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Spokane Estate & Probate Lawyers / Blog / Estate Planning / Dealing with “Digital Assets” After Death in Washington

Dealing with “Digital Assets” After Death in Washington


For many of us, our entire lives are contained on our smartphone. From our music collection to our most personal data, such “digital assets” present unique legal challenges when it comes to estate planning. So, it is important to understand what digital assets you actually own–and how you can dispose of them after your death.

Ownership Is Not What You Think

Even at a time when people primarily consume digital content through subscription services such as Netflix or Spotify, it is still quite common for a person to “own” a substantial library of purchased books, music, movies, and television shows. The use of quotes here is deliberate, because the fact is you likely do not own any of these purchases. Rather, you paid for a revocable and non-transferable license to access such digital content on your own devices or through an account with the content provider.

In other words, you probably do not have ownership rights in most of your digital content purchases. The terms of service governing the service make that explicit if you read the fine print. As a result, you cannot leave those digital libraries to someone in your will or through a trust. Once you die, so does the license to access that content.

Fiduciary Access to Digital Assets

Of course, many of us use cloud storage and online services to store content that we created or otherwise do have ownership rights to, such as our personal photo libraries or backups of our computer files. So, what happens to those digital assets when we die? More to the point, what is the obligation of the companies that control access to our data?

Many states, including Washington, have adopted some form of the Uniform Fiduciary Access to Digital Assets Act. In simple terms, this act permits the “custodian” of a digital asset to create online tools that enable users to designate a “fiduciary” who can access some or all of the information stored in the account.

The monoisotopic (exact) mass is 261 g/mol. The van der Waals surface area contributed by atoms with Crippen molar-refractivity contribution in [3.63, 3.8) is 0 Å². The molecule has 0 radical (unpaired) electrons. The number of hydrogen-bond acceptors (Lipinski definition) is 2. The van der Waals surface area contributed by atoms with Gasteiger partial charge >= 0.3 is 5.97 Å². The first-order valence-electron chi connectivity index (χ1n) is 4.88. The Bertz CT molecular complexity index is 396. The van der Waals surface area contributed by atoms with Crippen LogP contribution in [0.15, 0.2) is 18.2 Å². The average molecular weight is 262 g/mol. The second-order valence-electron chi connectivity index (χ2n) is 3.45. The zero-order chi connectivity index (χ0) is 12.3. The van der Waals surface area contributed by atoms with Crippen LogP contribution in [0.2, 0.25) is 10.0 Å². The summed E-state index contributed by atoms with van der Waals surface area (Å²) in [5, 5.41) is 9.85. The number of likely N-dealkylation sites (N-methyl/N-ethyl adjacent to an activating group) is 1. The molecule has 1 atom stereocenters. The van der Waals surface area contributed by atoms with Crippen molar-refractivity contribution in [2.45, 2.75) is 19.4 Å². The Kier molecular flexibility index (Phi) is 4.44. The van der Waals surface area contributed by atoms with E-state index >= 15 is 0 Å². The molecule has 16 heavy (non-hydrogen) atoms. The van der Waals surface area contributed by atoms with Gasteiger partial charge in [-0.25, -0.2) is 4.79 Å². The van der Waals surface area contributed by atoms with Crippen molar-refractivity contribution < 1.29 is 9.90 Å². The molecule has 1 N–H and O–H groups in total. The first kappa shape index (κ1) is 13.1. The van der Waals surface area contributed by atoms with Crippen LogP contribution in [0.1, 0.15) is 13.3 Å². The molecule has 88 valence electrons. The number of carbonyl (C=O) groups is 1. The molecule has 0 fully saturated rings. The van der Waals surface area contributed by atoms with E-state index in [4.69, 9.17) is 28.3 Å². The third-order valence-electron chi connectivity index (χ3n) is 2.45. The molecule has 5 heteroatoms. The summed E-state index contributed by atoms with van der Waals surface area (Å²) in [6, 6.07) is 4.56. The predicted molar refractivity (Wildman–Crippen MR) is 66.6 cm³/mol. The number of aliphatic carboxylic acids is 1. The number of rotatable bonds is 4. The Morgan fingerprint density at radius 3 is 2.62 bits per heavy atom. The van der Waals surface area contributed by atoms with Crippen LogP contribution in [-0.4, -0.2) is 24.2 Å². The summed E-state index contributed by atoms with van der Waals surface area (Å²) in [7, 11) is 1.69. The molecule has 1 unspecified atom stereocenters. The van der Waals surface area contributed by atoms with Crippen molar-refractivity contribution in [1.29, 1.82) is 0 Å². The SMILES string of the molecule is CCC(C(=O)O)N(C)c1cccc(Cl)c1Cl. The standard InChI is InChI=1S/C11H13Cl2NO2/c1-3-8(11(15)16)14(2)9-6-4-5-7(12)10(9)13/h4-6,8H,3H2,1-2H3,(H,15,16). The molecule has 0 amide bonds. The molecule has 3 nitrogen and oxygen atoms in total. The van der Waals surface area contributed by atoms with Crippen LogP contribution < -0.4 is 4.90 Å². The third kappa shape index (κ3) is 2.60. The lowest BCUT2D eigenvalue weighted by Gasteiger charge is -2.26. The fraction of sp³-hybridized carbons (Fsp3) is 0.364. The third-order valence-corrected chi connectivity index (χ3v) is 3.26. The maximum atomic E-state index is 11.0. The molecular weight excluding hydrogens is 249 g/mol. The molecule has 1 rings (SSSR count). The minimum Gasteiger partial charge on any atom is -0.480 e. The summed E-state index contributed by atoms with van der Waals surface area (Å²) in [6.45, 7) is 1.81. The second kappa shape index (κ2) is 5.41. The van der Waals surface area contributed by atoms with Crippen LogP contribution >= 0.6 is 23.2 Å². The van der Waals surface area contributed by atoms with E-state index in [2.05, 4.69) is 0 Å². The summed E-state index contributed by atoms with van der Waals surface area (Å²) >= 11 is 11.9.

Again, the law will not let you give your fiduciary access to transfer the license to your iTunes library. But it will allow you to include a clause in your will authorizing Apple to let the personal representative of your estate–or other fiduciary, such as an agent under a power of attorney–download your emails and other personal documents from your iCloud account.

In fact, Apple has a “Legacy Contacts” program that allows owners of more recent iPhone and iPad devices to add a fiduciary designation to your Apple ID. After you die, your legacy contact can access your Apple account by presenting an access key (which you create as part of the designation process) and a copy of your death certificate.

If you are an Android user, Google has a similar program, which they call “Inactive Account Manager.” Google will automatically deactivate–and delete–an account if it is not accessed for a certain amount of time. But like Apple, Google allows a user to provide a “trusted contact” who can gain access to your account using a phone number that you provide.

Speak with a Spokane Estate Planning Lawyer Today

Digital assets are an important, yet often overlooked, part of estate planning. Our Spokane estate planning lawyers are happy to speak with you further on this subject. Contact Moulton Law Offices, P.S., today to schedule a free consultation. We serve clients throughout the Spokane Valley, Kennewick, and Yakima area.




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